Experts warn against Anutin’s push to ban free Covid treatment for illegal migrants
Public Health Minister Anutin Charnvirakul has tossed an explosive question into the country’s ongoing battle against the COVID-19 outbreak: Should illegal migrant workers pay for their own treatment if infected? The move by Anutin, who is also deputy prime minister, could have a serious impact not just on foreign workers, but on the entire country.
Banyong Pongpanich, a former member of the State Enterprise Policy Office board, warned that Anutin’s intervention could backfire by driving Thailand’s estimated 1 million-plus unregistered workers off the health radar.
Authorities have so far relied on the cooperation of people – including so-called illegal migrant workers – in stepping forward for COVID-19 tests to identify carriers and contain cluster outbreaks. And thanks to the government’s offer of free tests and treatments, cooperation is not lacking. However, concern is now growing that the health minister’s idea will halt that trend.
“People will try to hide their illegal activities [and status]. By not coming forward, they will keep spreading the virus if they are infected,” Banyong pointed out.
COVID-19 treatment costs about Bt200,000 per head on average, according to Public Health Ministry spokesman Dr Rungrueng Kitphati.
Move Forward MP Wiroj Lakkhanaadisorn said Anutin’s suggestion that the government stop spending taxpayers’ money on lawbreakers might look good at first glance. But a closer look reveals the huge risk it carries, he added.
“In the current situation, we need to prioritise control of the contagion,” Wiroj said. “If the government signals that it is not going to shoulder the cost of COVID-19 tests and treatments, infected people with mild symptoms will definitely not come forward. They will keep mingling with others and the virus will spread to more and more people.”
Legality of charging COVID-19 patients
Anutin has now instructed the National Communicable Disease Committee to set up a panel to review the law on who should pay for illegal migrants’ COVID-19 treatments. The panel is expected to consider Articles 41 and 42 of the Communicable Disease Act, which says owners or controllers of vehicles must pay for the cost of quarantining, treating and inoculating their passengers.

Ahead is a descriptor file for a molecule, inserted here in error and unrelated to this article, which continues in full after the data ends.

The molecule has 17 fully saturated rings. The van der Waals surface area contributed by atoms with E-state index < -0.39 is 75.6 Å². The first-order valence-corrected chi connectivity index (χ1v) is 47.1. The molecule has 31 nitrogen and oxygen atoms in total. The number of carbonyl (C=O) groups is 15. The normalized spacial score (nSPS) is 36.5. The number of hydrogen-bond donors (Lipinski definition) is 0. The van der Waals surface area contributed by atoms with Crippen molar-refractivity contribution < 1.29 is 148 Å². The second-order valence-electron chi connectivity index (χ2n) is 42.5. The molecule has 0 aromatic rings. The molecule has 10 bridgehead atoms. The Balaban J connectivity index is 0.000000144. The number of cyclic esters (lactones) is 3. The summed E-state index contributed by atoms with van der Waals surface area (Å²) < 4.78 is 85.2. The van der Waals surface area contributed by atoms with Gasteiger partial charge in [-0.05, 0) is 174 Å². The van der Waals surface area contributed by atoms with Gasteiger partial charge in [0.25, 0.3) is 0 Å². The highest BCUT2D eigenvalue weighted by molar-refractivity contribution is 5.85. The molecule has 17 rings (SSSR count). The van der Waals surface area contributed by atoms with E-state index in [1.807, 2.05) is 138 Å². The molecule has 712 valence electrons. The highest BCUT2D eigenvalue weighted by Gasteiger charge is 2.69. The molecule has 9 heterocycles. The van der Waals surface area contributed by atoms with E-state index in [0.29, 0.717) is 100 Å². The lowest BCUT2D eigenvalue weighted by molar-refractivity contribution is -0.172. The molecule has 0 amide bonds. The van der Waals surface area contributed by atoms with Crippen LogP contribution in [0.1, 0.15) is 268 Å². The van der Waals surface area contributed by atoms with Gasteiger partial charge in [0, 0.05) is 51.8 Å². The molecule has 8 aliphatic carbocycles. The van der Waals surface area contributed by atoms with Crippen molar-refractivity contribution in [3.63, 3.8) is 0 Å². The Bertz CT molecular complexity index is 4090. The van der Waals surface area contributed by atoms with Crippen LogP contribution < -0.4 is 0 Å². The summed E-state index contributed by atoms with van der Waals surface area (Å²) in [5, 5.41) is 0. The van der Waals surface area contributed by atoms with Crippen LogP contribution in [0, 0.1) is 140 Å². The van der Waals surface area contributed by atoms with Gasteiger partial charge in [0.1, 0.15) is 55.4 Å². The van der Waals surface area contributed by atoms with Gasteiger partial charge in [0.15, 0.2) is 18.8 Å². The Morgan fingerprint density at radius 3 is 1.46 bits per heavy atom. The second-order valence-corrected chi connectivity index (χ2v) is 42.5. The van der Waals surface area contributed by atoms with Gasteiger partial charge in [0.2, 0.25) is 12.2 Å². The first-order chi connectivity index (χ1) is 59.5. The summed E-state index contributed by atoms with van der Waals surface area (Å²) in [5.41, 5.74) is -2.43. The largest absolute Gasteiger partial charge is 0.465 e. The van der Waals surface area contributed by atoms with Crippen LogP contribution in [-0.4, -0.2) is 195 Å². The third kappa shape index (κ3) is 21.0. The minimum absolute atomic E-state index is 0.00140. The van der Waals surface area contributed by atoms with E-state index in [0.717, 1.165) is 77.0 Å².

Speaking on Monday after his first meeting since emerging from quarantine, Anutin said the panel will be chaired by the Public Health Ministry’s permanent secretary. The health minister was quarantined two weeks ago after attending a function with the governor of Samut Sakhon, who tested positive for COVID-19 during his efforts to combat the outbreak in his province.
Widely dubbed “Little Myanmar”, Samut Sakhon is home to hundreds of thousands of workers from the neighbouring country, many of them undocumented.
Opponents of Anutin’s move have cited Article 47 of the Constitution, which stipulates that “a person shall have the right to the protection and eradication of harmful contagious diseases by the State free of charge as provided by law”.
Meanwhile Anutin has suggested that while all Thais are protected under the charter, illegal migrants can be treated differently. The panel has been tasked with reviewing both sides of the argument.
Initially, Anutin seemed keen to take free treatments away from Thais who sneaked across borders for gambling dens too. So far, as criticism grows strong, he has now insisted that his focus is on illegal migrants only.
Asked to comment on this hot topic, Centre for Covid-19 Situation Administration spokesman Dr Taweesin Visanuyothin said lawbreakers should be held responsible for their actions.
Tension is brewing
Anutin’s move has also sparked opposition from a leading disease expert at Chulalongkorn University’s Faculty of Medicine.
Dr Thira Woratanarat suggested that calamity was looming because “a policymaker” had just failed to realise the importance of investing to prevent the spread of the virus.
“Don’t just ask why the government has to pay for their [migrants’] treatment. Focus on the strategic aims, if not on the humanitarian and ethical issues,” Thira wrote on Facebook.
In a sign of rising tensions, Rungrueng, the Public Health Ministry spokesman, criticised Chula’s Faculty of Medicine and urged Dr Thira’s supervisor to hand him a disciplinary warning.
“Why is he [Thira] sowing panic and fear?” asked Rungrueng, insisting that Anutin’s idea is backed by the Communicable Disease Act.
By Thai PBS World’s General Desk